The next wave of change for US healthcare payments

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The development of an automated payment network would reduce bad debt, cut administrative costs, and save billions of dollars.

What are the prospects for an overhaul of the US health care payments system? The recent passage of comprehensive health insurance legislation only adds to the pressure for transforming the system that manages medical bills, claims, and payments. We foresee big changes in coming years, with billions of dollars of value at stake.

The June 2007 McKinsey Quarterly article “Overhauling the US health care payment system”1 argued that the greater “electronification” of health care transactions, the growing adoption of standards, and increasing innovation by cross-industry entrants would lead to a major restructuring of the US health care payments value chain. Two and half years later, we are still waiting for that massive overhaul. But we believe that major change in the payments landscape is inevitable because of fundamental industry dynamics, such as the proliferation and increasing complexity of health care transactions, the increasingly prominent role of the consumer in payments, and the rising importance of medical and financial risk management for providers. And the pace of change will only accelerate with the rolling out of the new health care law, as more individuals become insured and begin to generate more health-related transactions and industry participants face greater pressure to reduce administrative costs.

We acknowledge that there has been progress in improving the health care payment system. There has been a steady conversion to electronic-data formats, thanks to the adoption of standards across different transaction types compliant with the HIPAA2 (for example, claims submissions, eligibility checks, and remittance advice), along with the more widespread use of electronic formats and transaction-processing clearinghouses. We estimate that by 2012, about 80 percent of the projected eight billion core US health care transactions will be in electronic formats, excluding lab and pharmacy, which are already largely electronic.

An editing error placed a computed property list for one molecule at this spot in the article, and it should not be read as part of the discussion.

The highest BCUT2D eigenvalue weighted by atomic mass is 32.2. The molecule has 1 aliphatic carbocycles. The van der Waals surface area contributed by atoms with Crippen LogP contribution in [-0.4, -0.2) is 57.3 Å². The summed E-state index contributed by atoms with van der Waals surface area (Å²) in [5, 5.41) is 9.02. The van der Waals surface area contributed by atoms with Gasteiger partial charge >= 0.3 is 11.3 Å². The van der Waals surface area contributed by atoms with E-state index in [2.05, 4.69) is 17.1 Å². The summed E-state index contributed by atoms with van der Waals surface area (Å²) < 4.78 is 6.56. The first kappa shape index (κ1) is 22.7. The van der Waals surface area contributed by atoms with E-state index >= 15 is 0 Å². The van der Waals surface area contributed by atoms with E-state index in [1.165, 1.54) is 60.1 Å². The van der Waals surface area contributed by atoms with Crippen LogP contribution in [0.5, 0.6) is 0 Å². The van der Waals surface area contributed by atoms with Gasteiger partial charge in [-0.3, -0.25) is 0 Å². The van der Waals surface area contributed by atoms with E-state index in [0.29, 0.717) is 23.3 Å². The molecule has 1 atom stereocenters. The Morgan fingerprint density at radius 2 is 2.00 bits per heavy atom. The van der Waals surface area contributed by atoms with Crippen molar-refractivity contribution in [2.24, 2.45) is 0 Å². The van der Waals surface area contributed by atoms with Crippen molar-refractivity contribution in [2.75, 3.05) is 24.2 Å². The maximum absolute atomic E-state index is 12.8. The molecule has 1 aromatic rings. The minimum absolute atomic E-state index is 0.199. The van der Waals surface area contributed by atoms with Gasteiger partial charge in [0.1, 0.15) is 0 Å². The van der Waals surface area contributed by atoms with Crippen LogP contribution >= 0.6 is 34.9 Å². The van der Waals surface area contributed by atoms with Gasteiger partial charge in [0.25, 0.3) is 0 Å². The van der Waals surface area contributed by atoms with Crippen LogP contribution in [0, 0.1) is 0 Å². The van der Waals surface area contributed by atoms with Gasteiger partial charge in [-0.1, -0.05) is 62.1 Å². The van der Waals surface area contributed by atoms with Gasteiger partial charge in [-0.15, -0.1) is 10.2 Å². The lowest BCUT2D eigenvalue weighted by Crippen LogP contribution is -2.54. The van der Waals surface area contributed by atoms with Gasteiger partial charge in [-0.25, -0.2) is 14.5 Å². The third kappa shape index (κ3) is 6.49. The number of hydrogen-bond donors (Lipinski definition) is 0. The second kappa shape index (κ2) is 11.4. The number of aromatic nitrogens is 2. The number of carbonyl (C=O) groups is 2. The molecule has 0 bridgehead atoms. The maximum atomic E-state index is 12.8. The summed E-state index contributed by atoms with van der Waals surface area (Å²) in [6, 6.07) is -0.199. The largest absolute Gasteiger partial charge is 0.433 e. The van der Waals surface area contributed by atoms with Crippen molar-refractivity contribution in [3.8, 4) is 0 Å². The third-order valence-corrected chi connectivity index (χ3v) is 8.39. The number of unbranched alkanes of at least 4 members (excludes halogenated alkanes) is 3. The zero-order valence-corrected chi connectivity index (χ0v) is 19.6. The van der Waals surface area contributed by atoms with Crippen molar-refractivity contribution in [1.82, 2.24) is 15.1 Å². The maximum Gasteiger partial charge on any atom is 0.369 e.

Also, we have observed movement toward developing technical solutions to health care payments problems. There are numerous innovative approaches on the market aimed at improving the transparency and efficiency of payments, with companies offering products such as online bill-paying solutions, patient liability–estimation tools, point-of-sale consumer payments processing, and structured financing solutions. In addition, large health care IT players (for example, GE and McKesson) and a range of financial institutions (JPMorgan Chase and PNC Bank, for instance) continue to make significant investments in health care payments processing, while large payers and providers explore ways to partner to solve payments issues.

The transition to electronic formats, as well as technological innovation, has laid the groundwork for the more fundamental restructuring of health care payments outlined in the 2007 article. But there is still much work to be done: the system remains highly fragmented and inefficient, consuming a disproportionate share of dollars compared with payments systems in other industries. Unlike scale utility approaches that have emerged in financial services or telecommunications, innovative solutions in health care have failed to take hold at scale—either because of misaligned incentives among stakeholders or because few players have the local-market position to drive adoption across a fragmented provider community. And consumer bad debt continues to rise, resulting in more than $65 billion in uncollected revenues in 2010, according to our latest estimates, putting enormous strain on provider economics. We will see more progress in coming years as industry participants address three major challenges.

This originally appeared in McKinsey Quarterly

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